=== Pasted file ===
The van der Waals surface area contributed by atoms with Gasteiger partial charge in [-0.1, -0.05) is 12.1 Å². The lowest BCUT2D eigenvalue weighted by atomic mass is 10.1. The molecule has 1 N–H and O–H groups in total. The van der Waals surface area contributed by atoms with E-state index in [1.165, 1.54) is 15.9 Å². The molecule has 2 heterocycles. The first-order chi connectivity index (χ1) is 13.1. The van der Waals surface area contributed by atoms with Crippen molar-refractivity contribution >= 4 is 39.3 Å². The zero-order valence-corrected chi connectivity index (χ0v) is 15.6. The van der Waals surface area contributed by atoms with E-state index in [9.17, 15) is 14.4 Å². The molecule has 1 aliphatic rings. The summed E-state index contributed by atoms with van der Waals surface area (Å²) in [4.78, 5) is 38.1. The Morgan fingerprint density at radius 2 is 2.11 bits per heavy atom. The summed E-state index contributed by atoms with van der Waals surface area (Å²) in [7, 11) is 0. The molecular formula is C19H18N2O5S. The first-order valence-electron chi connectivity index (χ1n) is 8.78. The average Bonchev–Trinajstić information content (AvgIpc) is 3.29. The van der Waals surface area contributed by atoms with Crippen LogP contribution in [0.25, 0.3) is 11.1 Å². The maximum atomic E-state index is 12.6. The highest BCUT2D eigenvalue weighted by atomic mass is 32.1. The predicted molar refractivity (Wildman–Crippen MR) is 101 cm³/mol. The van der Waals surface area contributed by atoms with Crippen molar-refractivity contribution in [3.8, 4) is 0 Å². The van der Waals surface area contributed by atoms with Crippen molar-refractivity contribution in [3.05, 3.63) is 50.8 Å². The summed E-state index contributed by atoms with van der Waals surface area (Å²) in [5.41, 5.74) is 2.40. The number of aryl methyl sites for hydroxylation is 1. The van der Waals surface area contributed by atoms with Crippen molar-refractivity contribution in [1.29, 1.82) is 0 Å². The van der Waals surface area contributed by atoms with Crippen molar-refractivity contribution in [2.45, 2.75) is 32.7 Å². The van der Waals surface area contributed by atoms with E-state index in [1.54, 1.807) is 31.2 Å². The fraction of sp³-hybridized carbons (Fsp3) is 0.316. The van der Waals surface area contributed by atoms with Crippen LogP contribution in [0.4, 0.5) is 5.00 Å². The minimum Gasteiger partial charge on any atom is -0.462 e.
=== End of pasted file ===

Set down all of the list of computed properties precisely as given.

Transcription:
The van der Waals surface area contributed by atoms with Gasteiger partial charge in [-0.1, -0.05) is 12.1 Å². The lowest BCUT2D eigenvalue weighted by atomic mass is 10.1. The molecule has 1 N–H and O–H groups in total. The van der Waals surface area contributed by atoms with E-state index in [1.165, 1.54) is 15.9 Å². The molecule has 2 heterocycles. The first-order chi connectivity index (χ1) is 13.1. The van der Waals surface area contributed by atoms with Crippen molar-refractivity contribution >= 4 is 39.3 Å². The zero-order valence-corrected chi connectivity index (χ0v) is 15.6. The van der Waals surface area contributed by atoms with E-state index in [9.17, 15) is 14.4 Å². The molecule has 1 aliphatic rings. The summed E-state index contributed by atoms with van der Waals surface area (Å²) in [4.78, 5) is 38.1. The Morgan fingerprint density at radius 2 is 2.11 bits per heavy atom. The summed E-state index contributed by atoms with van der Waals surface area (Å²) in [7, 11) is 0. The molecular formula is C19H18N2O5S. The first-order valence-electron chi connectivity index (χ1n) is 8.78. The average Bonchev–Trinajstić information content (AvgIpc) is 3.29. The van der Waals surface area contributed by atoms with Crippen LogP contribution in [0.25, 0.3) is 11.1 Å². The maximum atomic E-state index is 12.6. The highest BCUT2D eigenvalue weighted by atomic mass is 32.1. The predicted molar refractivity (Wildman–Crippen MR) is 101 cm³/mol. The van der Waals surface area contributed by atoms with Crippen molar-refractivity contribution in [3.8, 4) is 0 Å². The van der Waals surface area contributed by atoms with Crippen molar-refractivity contribution in [3.05, 3.63) is 50.8 Å². The summed E-state index contributed by atoms with van der Waals surface area (Å²) in [5.41, 5.74) is 2.40. The number of aryl methyl sites for hydroxylation is 1. The van der Waals surface area contributed by atoms with Crippen molar-refractivity contribution in [1.29, 1.82) is 0 Å². The van der Waals surface area contributed by atoms with Crippen molar-refractivity contribution in [2.45, 2.75) is 32.7 Å². The van der Waals surface area contributed by atoms with E-state index in [1.54, 1.807) is 31.2 Å². The fraction of sp³-hybridized carbons (Fsp3) is 0.316. The van der Waals surface area contributed by atoms with Crippen LogP contribution in [0.4, 0.5) is 5.00 Å². The minimum Gasteiger partial charge on any atom is -0.462 e.